56 of 56 people found the following review helpful
on 16 November 2011
The product description doesn't really do justice to The Pot Book. This is a huge, heavy book, and beautifully printed. If you plan to use it as a coffee table book, be sure to choose a sturdy coffee table.
Each of the first 300 or so pages consists of one large colour photograph (roughly 18 x 20 centimetres), usually of a single pot. Below each picture is a brief description of the pot and the potter, with cross-references to others who have influenced or been influenced by him/her. There is a fuller account of the pot and/or the potter alongside.
The contents are arranged alphabetically, and include a taste of every potting age from the ancient to the modern. Many of the pages concentrate on one potter, while others deal with periods, styles or materials - so there is a page for Majolica (cross-referenced to Albarello, Delftware and Luca della Robbia) and perhaps more surprisingly, a page for Cornish Kitchen Ware (cross-referenced to Carter Stabler Adams, Leeds and Midwinter). Following the cross-references can take you on a potting journey - for example, from Cornish Kitchen Ware to Leeds, and from Leeds to Christopher Dresser and the Elers Brothers, while the Elers Brothers page points you to Kirsten Coelho and John Dwight.
Of course there are "only" just over 300 pages, so you might find that Edmund de Waal hasn't picked your favourite person/period/style. For instance, I'm pleased that Luca della Robbia has an entry, but mildly disappointed that the (English) Della Robbia Pottery is missing. And if I were being very pernickety, I'd say that the balance between ancient and modern is a tad too much in favour of the modern for my taste. Nevertheless there are plenty of names I know among the three hundred, and lots of names I'm looking forward to learning about.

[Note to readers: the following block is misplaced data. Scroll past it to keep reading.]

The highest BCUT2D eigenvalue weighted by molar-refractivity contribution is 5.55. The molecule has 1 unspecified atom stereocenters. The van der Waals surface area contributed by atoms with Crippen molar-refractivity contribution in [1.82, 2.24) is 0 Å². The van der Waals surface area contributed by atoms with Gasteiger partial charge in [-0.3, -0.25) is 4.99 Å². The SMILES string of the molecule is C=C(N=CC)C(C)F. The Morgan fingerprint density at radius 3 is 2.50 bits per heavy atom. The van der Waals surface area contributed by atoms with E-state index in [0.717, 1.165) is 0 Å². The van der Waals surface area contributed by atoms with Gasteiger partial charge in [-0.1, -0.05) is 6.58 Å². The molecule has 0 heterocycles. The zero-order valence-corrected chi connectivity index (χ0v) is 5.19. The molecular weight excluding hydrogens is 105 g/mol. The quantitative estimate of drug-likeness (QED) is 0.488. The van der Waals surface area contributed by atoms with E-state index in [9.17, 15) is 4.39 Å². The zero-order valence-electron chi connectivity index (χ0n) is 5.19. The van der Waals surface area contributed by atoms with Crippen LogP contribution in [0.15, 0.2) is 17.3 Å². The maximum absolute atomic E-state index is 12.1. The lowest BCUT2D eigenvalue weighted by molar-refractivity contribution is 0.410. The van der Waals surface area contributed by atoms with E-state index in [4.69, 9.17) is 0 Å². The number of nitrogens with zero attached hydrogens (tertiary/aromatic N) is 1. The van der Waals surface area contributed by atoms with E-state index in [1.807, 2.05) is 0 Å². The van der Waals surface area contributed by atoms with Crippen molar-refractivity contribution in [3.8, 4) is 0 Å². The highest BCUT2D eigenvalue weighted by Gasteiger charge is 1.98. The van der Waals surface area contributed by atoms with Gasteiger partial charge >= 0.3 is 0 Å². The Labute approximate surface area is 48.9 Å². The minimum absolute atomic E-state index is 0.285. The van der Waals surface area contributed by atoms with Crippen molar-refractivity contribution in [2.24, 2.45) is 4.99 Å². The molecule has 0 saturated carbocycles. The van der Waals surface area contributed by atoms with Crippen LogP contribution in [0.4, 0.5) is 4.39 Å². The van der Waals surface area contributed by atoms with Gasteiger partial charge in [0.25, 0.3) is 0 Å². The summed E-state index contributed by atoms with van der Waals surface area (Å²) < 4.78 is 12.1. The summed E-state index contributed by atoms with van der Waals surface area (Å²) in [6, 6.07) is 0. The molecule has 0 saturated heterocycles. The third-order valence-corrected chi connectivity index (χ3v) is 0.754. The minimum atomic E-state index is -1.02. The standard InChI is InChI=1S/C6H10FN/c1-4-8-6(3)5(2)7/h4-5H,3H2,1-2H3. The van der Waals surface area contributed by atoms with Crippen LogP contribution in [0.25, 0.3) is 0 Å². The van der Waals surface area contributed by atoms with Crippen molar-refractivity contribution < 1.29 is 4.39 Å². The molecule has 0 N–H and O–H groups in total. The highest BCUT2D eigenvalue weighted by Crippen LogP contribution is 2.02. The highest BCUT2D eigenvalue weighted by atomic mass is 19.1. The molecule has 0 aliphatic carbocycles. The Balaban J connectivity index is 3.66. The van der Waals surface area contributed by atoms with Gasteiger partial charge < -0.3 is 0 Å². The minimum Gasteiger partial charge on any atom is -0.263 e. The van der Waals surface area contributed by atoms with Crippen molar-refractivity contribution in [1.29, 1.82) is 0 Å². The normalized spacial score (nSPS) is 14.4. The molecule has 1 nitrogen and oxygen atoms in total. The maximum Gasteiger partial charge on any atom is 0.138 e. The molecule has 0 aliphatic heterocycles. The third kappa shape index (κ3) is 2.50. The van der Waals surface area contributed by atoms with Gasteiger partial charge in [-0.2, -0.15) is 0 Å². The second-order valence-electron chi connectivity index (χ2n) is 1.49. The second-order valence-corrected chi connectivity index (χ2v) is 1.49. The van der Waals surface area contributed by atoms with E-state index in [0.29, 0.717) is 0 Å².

The remaining fifteen pages consist of pictures showing potters at work, a glossary of terms and styles, and a comprehensive index, but I could live without those - all I really need is the encyclopaedia of amazing pots and their stories.
22 of 22 people found the following review helpful
on 1 December 2011
My husband has been a professional potter since 1970 and has always admired the work of other craftsmen. I have purchased this book as a Christmas present for him and having browsed through it I know it is going to give him hours of pleasure looking at beautiful work by many well-known potters. He is still making pots at the age of 76 and it is a true saying that old potters never retire!! Edmund De Waal has produced this beautiful volume for everyone who is interested in ceramics and I think it will be greatly treasured by those who buy it.
Ann Bean, Helston, Cornwall
4 of 4 people found the following review helpful
on 8 January 2012
From a major contemporary potter, and one most recently revealed as a best selling family memoirist, now comes an enormous, beautiful anthology of the huge variety of objects from all ages that are 'pots', from simple functional vessels to wild flights of fancy. A lovely book, combining lightly-worn scholarship with excellent photographic images
1 of 1 people found the following review helpful
on 13 May 2014
If you're a ceramicist looking for inspiration, or just a lover of beautiful objects, this is a wonderful book to own. The full-colour images are of very high quality and each is accompanied by a few hundred words of text giving the background of the piece. The text covers historical context, techniques and details of the maker.
This is a pretty hefty book - definitely one for the book-shelf rather than the bus!
I brought this to give myself inspiration for my own ceramics and keep finding myself going back to it. A useful source book, as well as a delightful object to own and share.